Eye boogers. Sleep. Eye crust. Rheum. The mucus in our eyes goes by all sorts of names, and it’s something we all experience. But while a little mucus in your eyes each day is perfectly normal, an excessive amount is often a sign of an underlying issue.

Your eyes might produce extra mucus when they’re irritated or inflamed. But repeatedly pulling mucus from your eye actually causes more eye irritation, which leads to more eye mucus production. This causes a cyclical pattern of mucus production and removal—a condition known as mucus fishing syndrome or fishing eye syndrome.

In this article, we’ll take a closer look at this eye condition and everything you need to know about it. (Get ready to read the word “mucus” a lot!)

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What Is Mucus Fishing Syndrome?

Someone with mucus fishing syndrome regularly finds white stringy mucus in their eye and “fishes” it out—typically with their finger or a cotton swab. As the mucus is pulled, it looks like long white strings coming out of the eye.

To someone who doesn’t have mucus fishing syndrome, this might sound unappealing (to put it delicately). But for someone who has mucus fishing syndrome, removing the stringy eye mucus often feels good. Those stringy eye boogers can irritate the eye and might even cause some blurriness in vision. Removing the mucus likely provides some temporary relief. 

But temporary is the key word because repeatedly removing the strands of mucus can actually damage the cornea, causing further irritation and the return of more mucus strings in the eye.

What Causes Mucus Fishing Syndrome?

Infographic showing the cyclical pattern of mucus fishing syndrome

The repetitive removal of mucus strands in the eye technically causes mucus fishing syndrome (hence the “fishing” in the name). But someone with mucus fishing syndrome would probably wonder, “Why is my eye producing so much mucus in the first place?”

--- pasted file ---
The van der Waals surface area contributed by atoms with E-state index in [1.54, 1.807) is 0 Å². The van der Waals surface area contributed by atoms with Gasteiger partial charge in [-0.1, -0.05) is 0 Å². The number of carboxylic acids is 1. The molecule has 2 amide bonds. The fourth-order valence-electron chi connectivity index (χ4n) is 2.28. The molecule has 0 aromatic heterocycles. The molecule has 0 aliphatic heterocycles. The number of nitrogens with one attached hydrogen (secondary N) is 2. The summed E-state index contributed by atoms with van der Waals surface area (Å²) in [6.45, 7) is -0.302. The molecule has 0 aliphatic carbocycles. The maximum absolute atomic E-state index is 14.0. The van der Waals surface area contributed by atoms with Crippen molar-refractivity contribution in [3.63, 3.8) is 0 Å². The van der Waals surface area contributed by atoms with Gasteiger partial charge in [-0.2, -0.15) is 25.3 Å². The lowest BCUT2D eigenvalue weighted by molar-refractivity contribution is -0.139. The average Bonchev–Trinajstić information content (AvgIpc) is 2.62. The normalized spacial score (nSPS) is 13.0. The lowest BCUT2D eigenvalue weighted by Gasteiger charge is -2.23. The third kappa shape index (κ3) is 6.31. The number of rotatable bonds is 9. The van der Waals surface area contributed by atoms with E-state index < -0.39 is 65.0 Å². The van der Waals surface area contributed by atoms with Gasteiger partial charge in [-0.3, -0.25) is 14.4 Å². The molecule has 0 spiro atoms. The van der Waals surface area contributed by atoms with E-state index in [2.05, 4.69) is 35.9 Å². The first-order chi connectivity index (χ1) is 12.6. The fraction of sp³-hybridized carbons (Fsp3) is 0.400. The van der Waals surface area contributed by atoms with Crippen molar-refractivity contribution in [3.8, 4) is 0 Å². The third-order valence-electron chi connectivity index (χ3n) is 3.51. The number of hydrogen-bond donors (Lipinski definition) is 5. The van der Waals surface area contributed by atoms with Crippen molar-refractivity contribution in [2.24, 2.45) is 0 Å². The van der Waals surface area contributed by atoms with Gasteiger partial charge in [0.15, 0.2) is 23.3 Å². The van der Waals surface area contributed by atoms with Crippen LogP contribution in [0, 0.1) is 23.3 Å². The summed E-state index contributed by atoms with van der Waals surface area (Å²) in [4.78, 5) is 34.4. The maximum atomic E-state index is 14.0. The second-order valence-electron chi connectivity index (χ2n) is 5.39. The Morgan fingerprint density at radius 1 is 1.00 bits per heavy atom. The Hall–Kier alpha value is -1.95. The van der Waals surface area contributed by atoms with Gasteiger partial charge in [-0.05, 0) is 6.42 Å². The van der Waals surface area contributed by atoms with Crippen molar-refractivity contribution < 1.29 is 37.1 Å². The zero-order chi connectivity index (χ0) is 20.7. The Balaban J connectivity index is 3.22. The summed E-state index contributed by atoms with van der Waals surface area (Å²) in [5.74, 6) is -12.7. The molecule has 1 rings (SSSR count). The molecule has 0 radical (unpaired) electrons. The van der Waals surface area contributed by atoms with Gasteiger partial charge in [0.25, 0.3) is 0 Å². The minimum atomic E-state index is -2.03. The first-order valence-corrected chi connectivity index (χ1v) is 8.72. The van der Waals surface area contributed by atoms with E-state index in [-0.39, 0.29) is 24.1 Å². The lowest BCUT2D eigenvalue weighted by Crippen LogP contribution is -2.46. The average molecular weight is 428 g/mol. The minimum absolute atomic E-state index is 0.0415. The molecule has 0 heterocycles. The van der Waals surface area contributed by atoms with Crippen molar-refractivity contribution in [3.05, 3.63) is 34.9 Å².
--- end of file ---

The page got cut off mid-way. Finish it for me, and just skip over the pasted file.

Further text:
There is always some underlying cause for excessive mucus in the eyes, so it’s important to talk to your eye doctor about your mucus fishing habits so that they can find and address that underlying issue. 

Conditions That Cause Mucus Fishing Syndrome

There are many eye conditions that can cause irritation or inflammation that results in excessive eye mucus production. Some of the most common underlying conditions that lead to mucus fishing syndrome include:

  • Dry eye syndrome – The body’s natural tears aren’t lubricating the eye as well as they should be on their own, causing the eye to become dry and irritated.
  • Blepharitis – Inflammation of the eyelids related to the oil glands or overproduction of bacteria causes redness and irritation.
  • Conjunctivitis – An eye infection that can lead to itching, irritation, redness, and excessive stringy eye discharge. There are different types of conjunctivitis, and it can be caused by allergens, irritants, bacteria, or a virus.
  • Body-focused repetitive behavior disorder (BFRB) – As the name implies, BFRB involves repetitive and compulsive body-focused behaviors (such as hair pulling or nail biting).

Is Mucus Fishing Syndrome Dangerous?

Yes! Mucus fishing syndrome is dangerous because it can cause harm to the surface of the eye, as well as lead to an increased chance of infection. Our eyes are very delicate, and the repeated touch of our fingers (especially fingers that haven’t just been properly cleaned) or of cotton swabs can damage the cornea or the inside of the eyelid. 

Believe it or not, videos of people fishing for their eye mucus became a viral trend in 2022. But any optometrist or ophthalmologist will surely agree: Mucus fishing is not something that should be done for entertainment. It can be harmful and should be avoided to protect your eye health.

How To Get Rid of Mucus Strings in Your Eyes 

The most important part of treatment for mucus fishing syndrome is to stop the mucus-fishing behavior. It’s hard to resist once it’s become a habitual thing, but avoiding that urge is the key to stopping the excessive mucus production.

Book an appointment with your eye doctor, and don’t be shy about telling them that you have been doing this fishing behavior. Your doctor will assess your eye(s), determine the underlying issue behind your mucus production, and prescribe a treatment.

When you address the underlying eye condition and stop the fishing behavior, your eye(s) should stop producing so much mucus. 

Protect Those Peepers!

Habits are hard to break, it’s true. But if you’re fishing for advice, just remember: Pulling mucus from your eye is doing more harm than good. Talk to your eye doctor right away, and get help treating the root issue to bring those eyes back to good health.

Fish for trout or fish for compliments, but please don’t fish for eye mucus.

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